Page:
Building estates of any size in semi-urban villages like Chiswell Green will invariably increase vehicular traffic. The roads are already congested and suffer when there are accidents on any of the main roads that surround the area (the M1, M25, A405, A414). The country lanes, such as Ragged Hall Lane, become clogged and the main roads (Watford Rd, King Harry Lane, Bluehouse Hill etc) become gridlocked. The infrastructure is currently ill equipped to deal with the current levels of traffic but additional houses will mean additional cars on our roads.

 

Thank you.

 

Yours sincerely

 

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—END OF MESSAGE BODY—

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One of the Greenbelt’s purpose is to prevent urban sprawl – this development would go against this aim. Chiswell Green would have no defining green boundary separating it with St Albans.

The NPPF states that if Green Belt land is used for development, various compensatory improvements need to be made. These may include improvements to infrastructure, woodland planting, landscaping, and green spaces for residents to enjoy. More importantly, it expects an uplift of 10% to biodiversity, which would have to be provided ‘off site’ – meaning that the 100% of green belt land destroyed in the process of building new homes must be fully compensated and increased by a further 10% – how and where do the developers propose to increase biodiversity by 110% and how would it be beneficial to current residents?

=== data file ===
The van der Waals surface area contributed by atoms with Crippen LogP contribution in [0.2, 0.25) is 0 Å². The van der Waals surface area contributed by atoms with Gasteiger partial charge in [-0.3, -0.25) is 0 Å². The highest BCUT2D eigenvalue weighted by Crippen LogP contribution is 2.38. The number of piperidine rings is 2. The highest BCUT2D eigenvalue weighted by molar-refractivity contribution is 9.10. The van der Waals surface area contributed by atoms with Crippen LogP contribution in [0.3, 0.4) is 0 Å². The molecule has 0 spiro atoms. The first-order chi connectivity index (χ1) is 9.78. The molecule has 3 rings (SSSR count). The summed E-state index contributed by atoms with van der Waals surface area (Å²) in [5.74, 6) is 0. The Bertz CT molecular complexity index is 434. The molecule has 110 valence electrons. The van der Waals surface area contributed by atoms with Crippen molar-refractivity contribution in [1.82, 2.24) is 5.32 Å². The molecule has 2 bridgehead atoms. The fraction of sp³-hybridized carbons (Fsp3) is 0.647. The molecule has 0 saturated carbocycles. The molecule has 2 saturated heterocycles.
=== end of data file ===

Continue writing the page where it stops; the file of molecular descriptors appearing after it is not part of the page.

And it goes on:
Green Belt is ‘designed to prevent urban sprawl’. The proposed development would cause actual harm to the openness of the Green Belt. Development in any form (affordable or otherwise) cannot be justified.

Allowing this development, would result in the scenario as has happened in other areas, of a “domino effect”, where it acts as a model, facilitating many local developments to be permitted.

There is an attempt to claim that the development would improve biodiversity, when in fact it would be an urbanisation of open land, which would have the opposite effect on species that are not amenable to a more urbanised environment.

The developer has not made a valid argument that “exceptional circumstances” exist – that would outweigh the damage to the Green Belt.

Biodiversity in the Green Belt has not yet had a standard way of measuring it, we believe a development would result in Biodiversity being laid waste but no one has ever measured the extent of the loss.